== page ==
Gov. Andrew Cuomo said at a press briefing Monday that in terms of New York's coronavirus outbreak, "the worst is over" if the state continues to be "smart" about adhering to social distancing guidelines.

Why it matters: New York has been the epicenter of the pandemic in the United States, reporting 189,033 cases as of Monday afternoon — more than any country other than the U.S. But the state's rate of hospitalizations has flattened in recent days, indicating that it may have turned a corner in combating the outbreak.

What he's saying:

"The worst is over, if we continue to be smart going forward. Because, remember, we have the hand on that valve. If you turn that valve too fast, you will see that number jump right back. But, yes, I think you can say the worst is over. Because the worst here are people dying. That's the worst. The worst doesn't get any bad than this worst. And this worst is people die."
— Andrew Cuomo

The big picture: Cuomo stressed that despite New York's accomplishments in slowing the spread of the virus, the state won't be able to "flip a switch" and reopen the economy all at once — especially without a vaccine.

  • But Cuomo also revealed that he and other regional governors are meeting to discuss a coordinated reopening plan and that they will have an announcement on Monday afternoon.

Go deeper: U.S. coronavirus updates

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Ben Geman, author of Generate
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Why the pandemic's carbon cuts still won't head off a climate emergency

Expand chart
Data: BloombergNEF; Chart: Axios Visuals

Global carbon emissions from energy, which are the lion's share, will never fully come back from pre-pandemic levels — recovering from a pandemic-fueled decline but sinking again around 2027 with renewable energy on the rise — according to a BloombergNEF analysis.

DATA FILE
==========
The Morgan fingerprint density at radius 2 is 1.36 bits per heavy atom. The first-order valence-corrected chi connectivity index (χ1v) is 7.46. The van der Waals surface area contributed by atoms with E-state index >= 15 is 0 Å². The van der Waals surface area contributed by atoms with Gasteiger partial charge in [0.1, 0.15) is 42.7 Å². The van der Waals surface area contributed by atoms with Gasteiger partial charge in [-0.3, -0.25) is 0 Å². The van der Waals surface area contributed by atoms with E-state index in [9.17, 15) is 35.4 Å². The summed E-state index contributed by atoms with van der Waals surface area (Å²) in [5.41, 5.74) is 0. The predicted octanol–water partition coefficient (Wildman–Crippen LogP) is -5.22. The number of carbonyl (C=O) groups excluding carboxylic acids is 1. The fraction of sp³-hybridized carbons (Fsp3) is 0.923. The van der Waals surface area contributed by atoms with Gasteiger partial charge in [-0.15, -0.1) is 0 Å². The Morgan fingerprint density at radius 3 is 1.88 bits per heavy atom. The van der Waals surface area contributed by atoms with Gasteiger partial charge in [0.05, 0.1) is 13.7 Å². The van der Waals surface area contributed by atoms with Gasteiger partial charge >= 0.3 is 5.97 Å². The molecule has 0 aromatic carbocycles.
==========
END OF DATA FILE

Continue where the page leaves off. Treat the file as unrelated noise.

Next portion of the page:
But, but, but: It still won't prevent the planet from cooking, as the firm still sees enough emissions to lead to over 3.3°C of warming above preindustrial levels by century's end.

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Coronavirus surge is sinking consumer confidence

Data: Hamilton Place Strategies, CivicScience; Chart: Axios Visuals

The rise in coronavirus cases in certain parts of the U.S. is stunting confidence across the country, a crop of new reports show.

Driving the news: After stalling during the previous two-week period, overall economic sentiment declined for the first time in two months, according to the Economic Sentiment Index, a biweekly survey from data firm CivicScience and Hamilton Place Strategies (HPS).

Updated 4 hours ago - Politics & Policy

Coronavirus dashboard

Illustration: Sarah Grillo/Axios

  1. Politics: Obama: Trump is "jealous of COVID's media coverage."
  2. Health: Mask mandates help control the rise in coronavirus hospitalizations. Hospitals face a crush.
  3. Business: Coronavirus testing is a windfall. Winter threat spurs new surge of startup activity.
  4. Media: Pandemic causes TV providers to lose the most subscribers ever.
  5. World: Putin mandates face masks.